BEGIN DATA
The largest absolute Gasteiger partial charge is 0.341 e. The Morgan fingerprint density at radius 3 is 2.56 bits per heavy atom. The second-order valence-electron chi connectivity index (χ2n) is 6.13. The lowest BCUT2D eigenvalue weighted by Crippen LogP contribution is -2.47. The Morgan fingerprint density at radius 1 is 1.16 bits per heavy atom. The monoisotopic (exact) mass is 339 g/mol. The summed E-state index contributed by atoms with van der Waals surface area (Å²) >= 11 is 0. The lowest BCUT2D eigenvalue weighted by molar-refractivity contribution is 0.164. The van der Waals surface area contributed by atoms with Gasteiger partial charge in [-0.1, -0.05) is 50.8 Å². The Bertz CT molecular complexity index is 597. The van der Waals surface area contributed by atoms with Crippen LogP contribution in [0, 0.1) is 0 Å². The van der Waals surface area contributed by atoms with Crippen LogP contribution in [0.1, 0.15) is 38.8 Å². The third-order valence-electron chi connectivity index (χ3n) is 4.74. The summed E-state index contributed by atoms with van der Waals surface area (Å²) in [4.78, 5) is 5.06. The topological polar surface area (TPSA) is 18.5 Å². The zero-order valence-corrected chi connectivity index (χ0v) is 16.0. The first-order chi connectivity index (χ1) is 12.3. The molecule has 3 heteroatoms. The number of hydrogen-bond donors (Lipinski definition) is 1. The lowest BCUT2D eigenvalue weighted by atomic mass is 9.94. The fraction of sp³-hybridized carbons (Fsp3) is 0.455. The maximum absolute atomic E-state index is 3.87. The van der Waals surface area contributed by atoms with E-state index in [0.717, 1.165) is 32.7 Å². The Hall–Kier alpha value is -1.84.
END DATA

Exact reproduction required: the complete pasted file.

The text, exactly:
The largest absolute Gasteiger partial charge is 0.341 e. The Morgan fingerprint density at radius 3 is 2.56 bits per heavy atom. The second-order valence-electron chi connectivity index (χ2n) is 6.13. The lowest BCUT2D eigenvalue weighted by Crippen LogP contribution is -2.47. The Morgan fingerprint density at radius 1 is 1.16 bits per heavy atom. The monoisotopic (exact) mass is 339 g/mol. The summed E-state index contributed by atoms with van der Waals surface area (Å²) >= 11 is 0. The lowest BCUT2D eigenvalue weighted by molar-refractivity contribution is 0.164. The van der Waals surface area contributed by atoms with Gasteiger partial charge in [-0.1, -0.05) is 50.8 Å². The Bertz CT molecular complexity index is 597. The van der Waals surface area contributed by atoms with Crippen LogP contribution in [0, 0.1) is 0 Å². The van der Waals surface area contributed by atoms with Crippen LogP contribution in [0.1, 0.15) is 38.8 Å². The third-order valence-electron chi connectivity index (χ3n) is 4.74. The summed E-state index contributed by atoms with van der Waals surface area (Å²) in [4.78, 5) is 5.06. The topological polar surface area (TPSA) is 18.5 Å². The zero-order valence-corrected chi connectivity index (χ0v) is 16.0. The first-order chi connectivity index (χ1) is 12.3. The molecule has 3 heteroatoms. The number of hydrogen-bond donors (Lipinski definition) is 1. The lowest BCUT2D eigenvalue weighted by atomic mass is 9.94. The fraction of sp³-hybridized carbons (Fsp3) is 0.455. The maximum absolute atomic E-state index is 3.87. The van der Waals surface area contributed by atoms with E-state index in [0.717, 1.165) is 32.7 Å². The Hall–Kier alpha value is -1.84.